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The Lazy Man's Workout Guide: How To Get In Shape Even If You're Injured

A workout so easy, even a one-legged fighter could do it
by Mark Striegl | Nov 27, 2014
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Welcome to the new and improved Lazy Man's Workout Guide—now powered by top MMA fighter and personal trainer Mark "Mugen" Striegl! In exchange for his bits of wisdom, Mark asks that you follow him on Facebook, Instagram, Twitter, and his food and fitness website, www.teambuffet.com. No problem, idol!

Injuries suck. Athlete or non-athlete, injuries are no fun. You could be making great progress with your fitness goals, then BOOM, an injury strikes. As a result, you stop going to the gym to let your injury heal, and after some time off, you’re back to square one and you’ve lost all of your gains.

MugenPhoto via Mark's Instagram page

As a mixed martial artist, I’ve had a lot of injuries. About two weeks before my last fight, I twisted my knee while sparring. I was jockeying for position with my training partner when I felt a sharp shooting pain in my right knee. Thankfully, it wasn’t a tear but it was badly sprained and there were certain twisting motions that I couldn’t do.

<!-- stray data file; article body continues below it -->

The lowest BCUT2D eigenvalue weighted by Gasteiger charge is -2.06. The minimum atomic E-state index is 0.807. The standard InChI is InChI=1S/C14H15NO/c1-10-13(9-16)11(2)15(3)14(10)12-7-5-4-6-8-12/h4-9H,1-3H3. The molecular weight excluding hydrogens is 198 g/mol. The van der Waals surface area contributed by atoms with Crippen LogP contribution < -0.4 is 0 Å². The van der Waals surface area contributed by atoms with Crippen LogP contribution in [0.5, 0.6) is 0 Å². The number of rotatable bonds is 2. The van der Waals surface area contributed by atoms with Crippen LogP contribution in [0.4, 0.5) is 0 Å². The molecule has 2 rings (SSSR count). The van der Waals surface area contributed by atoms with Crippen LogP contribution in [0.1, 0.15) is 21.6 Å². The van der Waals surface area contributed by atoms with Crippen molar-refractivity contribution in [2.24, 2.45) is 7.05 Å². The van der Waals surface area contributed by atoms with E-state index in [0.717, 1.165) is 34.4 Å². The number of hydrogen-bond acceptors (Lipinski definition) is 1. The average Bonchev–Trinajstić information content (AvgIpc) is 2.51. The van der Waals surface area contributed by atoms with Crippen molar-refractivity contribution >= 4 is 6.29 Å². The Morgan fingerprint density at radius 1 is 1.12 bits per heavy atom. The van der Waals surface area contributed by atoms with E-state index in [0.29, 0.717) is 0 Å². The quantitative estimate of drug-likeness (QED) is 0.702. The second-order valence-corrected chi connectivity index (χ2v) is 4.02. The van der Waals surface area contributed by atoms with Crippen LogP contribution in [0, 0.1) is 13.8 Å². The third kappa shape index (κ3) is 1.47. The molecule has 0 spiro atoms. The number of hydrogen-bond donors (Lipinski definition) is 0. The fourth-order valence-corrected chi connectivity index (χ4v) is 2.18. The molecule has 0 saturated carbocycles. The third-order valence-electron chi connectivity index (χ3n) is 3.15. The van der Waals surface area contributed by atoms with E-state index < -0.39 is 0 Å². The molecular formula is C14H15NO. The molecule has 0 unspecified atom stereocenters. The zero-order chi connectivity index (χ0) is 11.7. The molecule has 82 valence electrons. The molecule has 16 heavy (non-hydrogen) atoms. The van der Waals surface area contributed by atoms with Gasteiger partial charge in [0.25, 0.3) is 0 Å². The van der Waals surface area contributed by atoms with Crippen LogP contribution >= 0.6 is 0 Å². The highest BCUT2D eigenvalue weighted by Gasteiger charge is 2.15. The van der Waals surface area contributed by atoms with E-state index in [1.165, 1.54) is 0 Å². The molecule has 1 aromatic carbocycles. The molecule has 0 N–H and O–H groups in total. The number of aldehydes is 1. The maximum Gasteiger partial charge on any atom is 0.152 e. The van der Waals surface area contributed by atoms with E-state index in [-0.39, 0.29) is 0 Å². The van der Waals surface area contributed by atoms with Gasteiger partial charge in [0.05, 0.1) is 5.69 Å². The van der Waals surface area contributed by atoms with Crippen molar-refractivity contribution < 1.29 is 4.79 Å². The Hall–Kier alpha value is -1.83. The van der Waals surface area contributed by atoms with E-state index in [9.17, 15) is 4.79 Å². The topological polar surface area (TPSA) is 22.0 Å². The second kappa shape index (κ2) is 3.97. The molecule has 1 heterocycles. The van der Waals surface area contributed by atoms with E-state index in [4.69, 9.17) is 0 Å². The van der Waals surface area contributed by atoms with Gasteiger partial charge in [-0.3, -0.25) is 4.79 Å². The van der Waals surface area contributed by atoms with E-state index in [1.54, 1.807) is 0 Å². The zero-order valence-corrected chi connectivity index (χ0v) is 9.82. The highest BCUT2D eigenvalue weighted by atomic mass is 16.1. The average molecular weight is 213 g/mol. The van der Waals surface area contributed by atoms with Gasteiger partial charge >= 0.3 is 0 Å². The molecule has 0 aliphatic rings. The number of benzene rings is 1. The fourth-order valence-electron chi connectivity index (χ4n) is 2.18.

With two weeks left until the fight, I decided not to pull out and slightly change my training routine instead to cater to my injured knee.

Here’s an example of the type of workout that I did to protect my knee. A workout so easy, even a one-legged fighter could do it! Perfect for you lazy boys, right?

Continue reading below ↓
1. Stationary bike (10 minutes)

Use one to warm up the body. Riding a stationary bike is great for knee injuries because it's low impact compared to running on concrete, or even running on a treadmill. If you don’t have access to a stationary bike in your gym, a row machine or an elliptical machine are great substitutes.


2. Pushups, situps, and flutter kicks (two minutes each)

The next part of the workout consists of three different exercises which you do for two minutes each and perform as many reps as you can. Do two sets straight for a total workout time of 12 minutes. The great part about this workout is that it’s as hard as you want it to be. You can push yourself and go until failure in every exercise, or, you know, just pace yourself.




There you have it. Remember, there’s always a fine line with injuries. A general rule of thumb is that if something seriously hurts when you do a particular movement, stop doing that movement. As simple as that. However, if it’s a minor one, learn to work around the injury. The key is learning to distinguish between injuries, and when in doubt, visit a sports doctor.